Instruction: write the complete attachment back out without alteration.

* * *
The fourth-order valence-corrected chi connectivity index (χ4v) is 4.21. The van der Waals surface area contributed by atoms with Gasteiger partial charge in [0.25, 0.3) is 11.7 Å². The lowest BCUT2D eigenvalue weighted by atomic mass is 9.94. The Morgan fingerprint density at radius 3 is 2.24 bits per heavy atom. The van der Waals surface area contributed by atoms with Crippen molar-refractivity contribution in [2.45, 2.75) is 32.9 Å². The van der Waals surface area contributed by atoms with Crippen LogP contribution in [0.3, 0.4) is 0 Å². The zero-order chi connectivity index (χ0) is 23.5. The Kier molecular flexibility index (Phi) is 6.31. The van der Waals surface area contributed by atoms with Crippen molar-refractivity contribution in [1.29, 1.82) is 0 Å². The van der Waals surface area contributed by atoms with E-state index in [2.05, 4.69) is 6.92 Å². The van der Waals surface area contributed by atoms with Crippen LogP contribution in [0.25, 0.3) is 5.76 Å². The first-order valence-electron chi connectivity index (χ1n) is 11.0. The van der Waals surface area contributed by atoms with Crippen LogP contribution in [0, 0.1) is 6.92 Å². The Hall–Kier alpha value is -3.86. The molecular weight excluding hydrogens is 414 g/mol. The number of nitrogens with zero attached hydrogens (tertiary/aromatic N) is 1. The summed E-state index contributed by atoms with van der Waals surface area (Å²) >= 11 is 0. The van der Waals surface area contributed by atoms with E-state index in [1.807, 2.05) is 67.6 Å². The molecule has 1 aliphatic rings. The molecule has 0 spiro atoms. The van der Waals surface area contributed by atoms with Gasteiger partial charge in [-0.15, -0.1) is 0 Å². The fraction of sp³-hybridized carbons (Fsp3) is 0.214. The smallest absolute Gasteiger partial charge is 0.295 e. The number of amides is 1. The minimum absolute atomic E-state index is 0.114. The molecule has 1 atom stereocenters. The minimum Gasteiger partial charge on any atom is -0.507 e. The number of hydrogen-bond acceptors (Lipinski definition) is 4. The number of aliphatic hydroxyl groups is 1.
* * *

The fourth-order valence-corrected chi connectivity index (χ4v) is 4.21. The van der Waals surface area contributed by atoms with Gasteiger partial charge in [0.25, 0.3) is 11.7 Å². The lowest BCUT2D eigenvalue weighted by atomic mass is 9.94. The Morgan fingerprint density at radius 3 is 2.24 bits per heavy atom. The van der Waals surface area contributed by atoms with Crippen molar-refractivity contribution in [2.45, 2.75) is 32.9 Å². The van der Waals surface area contributed by atoms with Crippen LogP contribution in [0.3, 0.4) is 0 Å². The zero-order chi connectivity index (χ0) is 23.5. The Kier molecular flexibility index (Phi) is 6.31. The van der Waals surface area contributed by atoms with Crippen molar-refractivity contribution in [1.29, 1.82) is 0 Å². The van der Waals surface area contributed by atoms with E-state index in [2.05, 4.69) is 6.92 Å². The van der Waals surface area contributed by atoms with Crippen LogP contribution in [0.25, 0.3) is 5.76 Å². The first-order valence-electron chi connectivity index (χ1n) is 11.0. The van der Waals surface area contributed by atoms with Crippen LogP contribution in [0, 0.1) is 6.92 Å². The Hall–Kier alpha value is -3.86. The molecular weight excluding hydrogens is 414 g/mol. The number of nitrogens with zero attached hydrogens (tertiary/aromatic N) is 1. The summed E-state index contributed by atoms with van der Waals surface area (Å²) >= 11 is 0. The van der Waals surface area contributed by atoms with E-state index in [1.807, 2.05) is 67.6 Å². The molecule has 1 aliphatic rings. The molecule has 0 spiro atoms. The van der Waals surface area contributed by atoms with Gasteiger partial charge in [-0.15, -0.1) is 0 Å². The fraction of sp³-hybridized carbons (Fsp3) is 0.214. The smallest absolute Gasteiger partial charge is 0.295 e. The number of amides is 1. The minimum absolute atomic E-state index is 0.114. The molecule has 1 atom stereocenters. The minimum Gasteiger partial charge on any atom is -0.507 e. The number of hydrogen-bond acceptors (Lipinski definition) is 4. The number of aliphatic hydroxyl groups is 1.